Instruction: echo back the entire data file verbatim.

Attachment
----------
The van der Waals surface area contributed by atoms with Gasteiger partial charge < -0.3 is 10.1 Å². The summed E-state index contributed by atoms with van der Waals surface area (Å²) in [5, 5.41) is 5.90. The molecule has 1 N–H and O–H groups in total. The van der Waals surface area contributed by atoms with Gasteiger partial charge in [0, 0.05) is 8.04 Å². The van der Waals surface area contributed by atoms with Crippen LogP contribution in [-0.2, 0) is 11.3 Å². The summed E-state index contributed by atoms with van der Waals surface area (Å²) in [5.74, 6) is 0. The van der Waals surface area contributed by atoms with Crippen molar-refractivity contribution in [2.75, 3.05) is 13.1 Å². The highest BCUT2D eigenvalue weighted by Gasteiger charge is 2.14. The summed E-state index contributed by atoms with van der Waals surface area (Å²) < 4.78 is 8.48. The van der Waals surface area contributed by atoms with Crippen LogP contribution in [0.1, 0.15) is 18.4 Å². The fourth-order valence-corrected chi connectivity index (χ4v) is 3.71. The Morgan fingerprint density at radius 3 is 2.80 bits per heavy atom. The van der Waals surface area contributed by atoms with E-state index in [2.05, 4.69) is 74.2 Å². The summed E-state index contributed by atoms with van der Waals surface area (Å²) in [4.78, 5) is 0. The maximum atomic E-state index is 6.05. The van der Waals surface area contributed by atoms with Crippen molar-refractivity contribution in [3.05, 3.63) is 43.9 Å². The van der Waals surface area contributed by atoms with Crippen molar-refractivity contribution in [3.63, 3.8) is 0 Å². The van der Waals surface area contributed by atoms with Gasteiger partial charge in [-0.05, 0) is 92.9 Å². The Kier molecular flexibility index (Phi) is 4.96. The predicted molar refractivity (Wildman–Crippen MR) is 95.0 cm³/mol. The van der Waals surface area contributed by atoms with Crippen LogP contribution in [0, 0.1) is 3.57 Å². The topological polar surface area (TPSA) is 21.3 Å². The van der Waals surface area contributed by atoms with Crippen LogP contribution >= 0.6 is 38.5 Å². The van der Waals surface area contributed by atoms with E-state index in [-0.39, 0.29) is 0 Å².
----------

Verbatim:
The van der Waals surface area contributed by atoms with Gasteiger partial charge < -0.3 is 10.1 Å². The summed E-state index contributed by atoms with van der Waals surface area (Å²) in [5, 5.41) is 5.90. The molecule has 1 N–H and O–H groups in total. The van der Waals surface area contributed by atoms with Gasteiger partial charge in [0, 0.05) is 8.04 Å². The van der Waals surface area contributed by atoms with Crippen LogP contribution in [-0.2, 0) is 11.3 Å². The summed E-state index contributed by atoms with van der Waals surface area (Å²) in [5.74, 6) is 0. The van der Waals surface area contributed by atoms with Crippen molar-refractivity contribution in [2.75, 3.05) is 13.1 Å². The highest BCUT2D eigenvalue weighted by Gasteiger charge is 2.14. The summed E-state index contributed by atoms with van der Waals surface area (Å²) < 4.78 is 8.48. The van der Waals surface area contributed by atoms with Crippen LogP contribution in [0.1, 0.15) is 18.4 Å². The fourth-order valence-corrected chi connectivity index (χ4v) is 3.71. The Morgan fingerprint density at radius 3 is 2.80 bits per heavy atom. The van der Waals surface area contributed by atoms with E-state index in [2.05, 4.69) is 74.2 Å². The summed E-state index contributed by atoms with van der Waals surface area (Å²) in [4.78, 5) is 0. The maximum atomic E-state index is 6.05. The van der Waals surface area contributed by atoms with Crippen molar-refractivity contribution in [3.05, 3.63) is 43.9 Å². The van der Waals surface area contributed by atoms with Crippen molar-refractivity contribution in [3.63, 3.8) is 0 Å². The van der Waals surface area contributed by atoms with Gasteiger partial charge in [-0.05, 0) is 92.9 Å². The Kier molecular flexibility index (Phi) is 4.96. The predicted molar refractivity (Wildman–Crippen MR) is 95.0 cm³/mol. The van der Waals surface area contributed by atoms with Crippen LogP contribution in [0, 0.1) is 3.57 Å². The topological polar surface area (TPSA) is 21.3 Å². The van der Waals surface area contributed by atoms with Crippen LogP contribution >= 0.6 is 38.5 Å². The van der Waals surface area contributed by atoms with E-state index in [-0.39, 0.29) is 0 Å².